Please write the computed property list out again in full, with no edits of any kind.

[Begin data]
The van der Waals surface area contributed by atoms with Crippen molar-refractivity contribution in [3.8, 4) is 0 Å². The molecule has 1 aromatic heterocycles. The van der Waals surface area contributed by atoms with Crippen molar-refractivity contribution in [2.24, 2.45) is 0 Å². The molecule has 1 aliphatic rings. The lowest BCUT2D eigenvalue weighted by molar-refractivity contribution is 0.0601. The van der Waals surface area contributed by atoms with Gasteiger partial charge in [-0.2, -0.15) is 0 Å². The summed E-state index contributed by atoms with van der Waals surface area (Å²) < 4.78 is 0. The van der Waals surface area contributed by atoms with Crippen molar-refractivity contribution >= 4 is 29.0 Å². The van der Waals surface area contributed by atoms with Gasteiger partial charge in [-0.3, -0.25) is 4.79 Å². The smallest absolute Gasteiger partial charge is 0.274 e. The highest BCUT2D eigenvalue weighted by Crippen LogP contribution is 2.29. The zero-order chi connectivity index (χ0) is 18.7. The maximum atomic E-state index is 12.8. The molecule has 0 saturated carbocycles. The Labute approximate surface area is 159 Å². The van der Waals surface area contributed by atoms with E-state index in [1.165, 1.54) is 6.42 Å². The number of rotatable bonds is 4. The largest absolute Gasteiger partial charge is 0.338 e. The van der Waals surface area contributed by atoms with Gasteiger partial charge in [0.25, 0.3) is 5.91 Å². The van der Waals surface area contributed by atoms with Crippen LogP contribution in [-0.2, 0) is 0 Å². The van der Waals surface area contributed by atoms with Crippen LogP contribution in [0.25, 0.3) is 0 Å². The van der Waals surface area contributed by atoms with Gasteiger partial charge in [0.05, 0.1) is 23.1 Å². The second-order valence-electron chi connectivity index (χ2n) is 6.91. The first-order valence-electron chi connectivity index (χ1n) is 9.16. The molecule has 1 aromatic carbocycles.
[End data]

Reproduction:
The van der Waals surface area contributed by atoms with Crippen molar-refractivity contribution in [3.8, 4) is 0 Å². The molecule has 1 aromatic heterocycles. The van der Waals surface area contributed by atoms with Crippen molar-refractivity contribution in [2.24, 2.45) is 0 Å². The molecule has 1 aliphatic rings. The lowest BCUT2D eigenvalue weighted by molar-refractivity contribution is 0.0601. The van der Waals surface area contributed by atoms with Gasteiger partial charge in [-0.2, -0.15) is 0 Å². The summed E-state index contributed by atoms with van der Waals surface area (Å²) < 4.78 is 0. The van der Waals surface area contributed by atoms with Crippen molar-refractivity contribution >= 4 is 29.0 Å². The van der Waals surface area contributed by atoms with Gasteiger partial charge in [-0.3, -0.25) is 4.79 Å². The smallest absolute Gasteiger partial charge is 0.274 e. The highest BCUT2D eigenvalue weighted by Crippen LogP contribution is 2.29. The zero-order chi connectivity index (χ0) is 18.7. The maximum atomic E-state index is 12.8. The molecule has 0 saturated carbocycles. The Labute approximate surface area is 159 Å². The van der Waals surface area contributed by atoms with E-state index in [1.165, 1.54) is 6.42 Å². The number of rotatable bonds is 4. The largest absolute Gasteiger partial charge is 0.338 e. The van der Waals surface area contributed by atoms with Gasteiger partial charge in [0.25, 0.3) is 5.91 Å². The van der Waals surface area contributed by atoms with Crippen LogP contribution in [-0.2, 0) is 0 Å². The van der Waals surface area contributed by atoms with Crippen LogP contribution in [0.25, 0.3) is 0 Å². The van der Waals surface area contributed by atoms with Gasteiger partial charge in [0.05, 0.1) is 23.1 Å². The second-order valence-electron chi connectivity index (χ2n) is 6.91. The first-order valence-electron chi connectivity index (χ1n) is 9.16. The molecule has 1 aromatic carbocycles.